VANCOUVER -- Sina Muscati’s twin boy and girl havef been in the neonatal intensive care unit at Royal Columbian Hospital in New Westminster, B.C. since they arrived prematurely in September.

“My children were born very early, 28 weeks plus 2 days,” Muscati said. “The staff have been really really great, they’ve been taking really good care of them.”

Early on, Muscati said he noticed while medical staff wore PPE, not all visitors in the unit were wearing masks. One day, he said he arrived to find his infant son had been placed in precautionary isolation.

“They said there had been a possible exposure to COVID from one of the staff members,” he said. “He didn’t test positive or anything, but it was still...I mean, it was scary.”

Muscati said he was surprised to learn while masks are strongly encouraged in the unit, they are not required.

“These premature babies...they’re born, especially at that age, with almost no immune systems," he said.

Muscati said babies in the unit are very vulnerable, and not just to COVID-19. Even a common cold could have serious effects. He added it’s sort of “bizarre” that masks are required in other places, like on public transit, but not in a hospital with immunocompromised patients.

“Whether they’re in recovery, or in a NICU, or in the ICU, how could it be that masks are not required here in the middle of a pandemic?” Muscati asked.

Muscati said he wrote to the province and received a response that said while masks are recommended they are not required, and not everyone can wear a mask.

“I understand that,” Muscati said, but added he thinks places where people are more susceptible to illnesses and major respiratory issues should take greater precautions.

“I think we should take that one step further and make it a requirement,” he said. “We’ve raised it with the nurses, we’ve raised it even with the doctors, and they all support our position.”

Also in support of Muscati’s position is family physician Dr. Anna Wolak with the advocacy group Masks4Canada.

“It’s baffling,” Dr. Wolak said, referring to the lack of mask requirements for everyone visiting NICUs. “A paediatrician from Alberta actually said that it terrifies her that there are NICUs in Canada that masking is not mandated or even expected.”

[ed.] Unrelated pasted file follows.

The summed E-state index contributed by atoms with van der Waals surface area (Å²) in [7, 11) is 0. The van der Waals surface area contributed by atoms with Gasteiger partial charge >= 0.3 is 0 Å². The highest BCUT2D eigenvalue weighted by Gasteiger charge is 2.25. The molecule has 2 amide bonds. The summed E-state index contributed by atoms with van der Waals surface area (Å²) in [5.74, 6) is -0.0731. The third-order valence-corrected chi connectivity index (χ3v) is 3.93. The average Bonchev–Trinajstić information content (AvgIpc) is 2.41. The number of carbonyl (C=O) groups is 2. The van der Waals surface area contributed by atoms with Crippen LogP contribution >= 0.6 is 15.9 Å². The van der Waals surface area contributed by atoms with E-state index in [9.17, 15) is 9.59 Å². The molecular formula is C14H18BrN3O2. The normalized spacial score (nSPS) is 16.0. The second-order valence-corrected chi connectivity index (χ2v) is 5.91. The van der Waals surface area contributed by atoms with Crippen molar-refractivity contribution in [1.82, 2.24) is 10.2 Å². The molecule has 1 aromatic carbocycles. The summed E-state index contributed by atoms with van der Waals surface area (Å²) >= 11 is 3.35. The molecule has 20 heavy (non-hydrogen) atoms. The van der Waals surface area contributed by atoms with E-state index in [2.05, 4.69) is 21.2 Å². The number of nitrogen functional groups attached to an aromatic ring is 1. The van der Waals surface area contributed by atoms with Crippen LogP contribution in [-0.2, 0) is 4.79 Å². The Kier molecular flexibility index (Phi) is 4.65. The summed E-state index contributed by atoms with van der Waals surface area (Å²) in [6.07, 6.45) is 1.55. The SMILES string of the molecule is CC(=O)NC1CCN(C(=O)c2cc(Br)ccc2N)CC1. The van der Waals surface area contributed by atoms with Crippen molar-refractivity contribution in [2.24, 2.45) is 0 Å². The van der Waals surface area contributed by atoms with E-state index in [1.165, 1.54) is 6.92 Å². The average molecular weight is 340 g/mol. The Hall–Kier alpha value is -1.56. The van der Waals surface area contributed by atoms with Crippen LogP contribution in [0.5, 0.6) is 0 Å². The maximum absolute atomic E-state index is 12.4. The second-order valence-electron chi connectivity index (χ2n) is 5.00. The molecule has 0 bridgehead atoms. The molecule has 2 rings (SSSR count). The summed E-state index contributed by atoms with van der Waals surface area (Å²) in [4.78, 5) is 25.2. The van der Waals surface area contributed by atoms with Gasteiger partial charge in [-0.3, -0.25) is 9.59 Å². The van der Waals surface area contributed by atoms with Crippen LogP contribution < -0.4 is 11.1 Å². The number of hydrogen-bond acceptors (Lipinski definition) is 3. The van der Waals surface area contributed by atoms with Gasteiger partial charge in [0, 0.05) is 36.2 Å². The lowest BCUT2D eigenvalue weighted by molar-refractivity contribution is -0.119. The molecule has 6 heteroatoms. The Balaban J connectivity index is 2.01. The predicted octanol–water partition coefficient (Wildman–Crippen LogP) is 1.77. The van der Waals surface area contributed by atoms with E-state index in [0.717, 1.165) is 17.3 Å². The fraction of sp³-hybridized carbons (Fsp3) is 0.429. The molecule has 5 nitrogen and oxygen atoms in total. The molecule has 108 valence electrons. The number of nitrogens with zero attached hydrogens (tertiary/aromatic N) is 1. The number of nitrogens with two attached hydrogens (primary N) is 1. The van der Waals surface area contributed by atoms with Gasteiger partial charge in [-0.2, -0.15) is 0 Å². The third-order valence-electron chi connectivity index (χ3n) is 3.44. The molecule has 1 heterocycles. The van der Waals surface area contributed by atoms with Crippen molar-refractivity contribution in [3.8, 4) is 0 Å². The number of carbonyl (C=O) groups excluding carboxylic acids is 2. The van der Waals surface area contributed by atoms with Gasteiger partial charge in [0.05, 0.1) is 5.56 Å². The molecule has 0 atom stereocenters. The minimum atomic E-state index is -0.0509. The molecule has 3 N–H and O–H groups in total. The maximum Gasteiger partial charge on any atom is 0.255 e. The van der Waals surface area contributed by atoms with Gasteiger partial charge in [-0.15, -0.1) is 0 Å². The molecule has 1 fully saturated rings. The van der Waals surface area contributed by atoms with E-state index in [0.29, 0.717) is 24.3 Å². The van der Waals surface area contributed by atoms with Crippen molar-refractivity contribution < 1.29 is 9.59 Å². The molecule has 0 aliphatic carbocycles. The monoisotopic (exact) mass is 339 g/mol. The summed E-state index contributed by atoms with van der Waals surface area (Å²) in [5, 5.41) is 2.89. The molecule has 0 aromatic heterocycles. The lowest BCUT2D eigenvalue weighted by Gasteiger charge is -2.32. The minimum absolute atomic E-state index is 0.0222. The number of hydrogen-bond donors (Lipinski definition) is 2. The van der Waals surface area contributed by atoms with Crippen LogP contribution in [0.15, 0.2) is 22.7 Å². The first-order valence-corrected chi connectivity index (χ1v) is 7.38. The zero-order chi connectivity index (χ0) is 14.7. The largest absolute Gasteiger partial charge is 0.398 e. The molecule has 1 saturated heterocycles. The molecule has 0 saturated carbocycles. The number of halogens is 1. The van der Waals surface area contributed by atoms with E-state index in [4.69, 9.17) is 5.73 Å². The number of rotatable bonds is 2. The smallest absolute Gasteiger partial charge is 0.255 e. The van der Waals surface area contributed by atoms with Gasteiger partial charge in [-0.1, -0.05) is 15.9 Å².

Wolak said they’d like to see a broader mask mandate that applies throughout hospitals.

“It’s very concerning,” she said, and added with the added pressure of flu season, mandating masks more widely could help decrease the “twindemic” load for hospitals.

“We want to protect the health care workers, we want to protect everybody else working at the hospitals, we want to protect the patients and the visitors, and the absence of masks just seems to be such a weird thing to overlook.”

In a statement to CTV News, Fraser Health said all visitors to Royal Columbian Hospital’s NICU "are encouraged to wear masks and Fraser health will supply them with one if necessary. However it is not mandatory for visitors to wear masks.”

The health authority said only two essential visitors are allowed to visit each baby in the NICU, and all complete health assessments, and are asked to wash their hands and sanitize their phones.

Muscati said he does see most people wearing masks, but he feels making the coverings mandatory would reinforce the seriousness of the environment and the situation.

“I’m not trying to criticize people, especially not these new parents who are going through a very hard time, maybe they’re just exhausted or they’re not aware of the policy,” he said. “I was just surprised to see that it wasn’t a requirement to wear a mask in the NICU.”

He told CTV News it’s hoped his new twins will be home by late November or early December.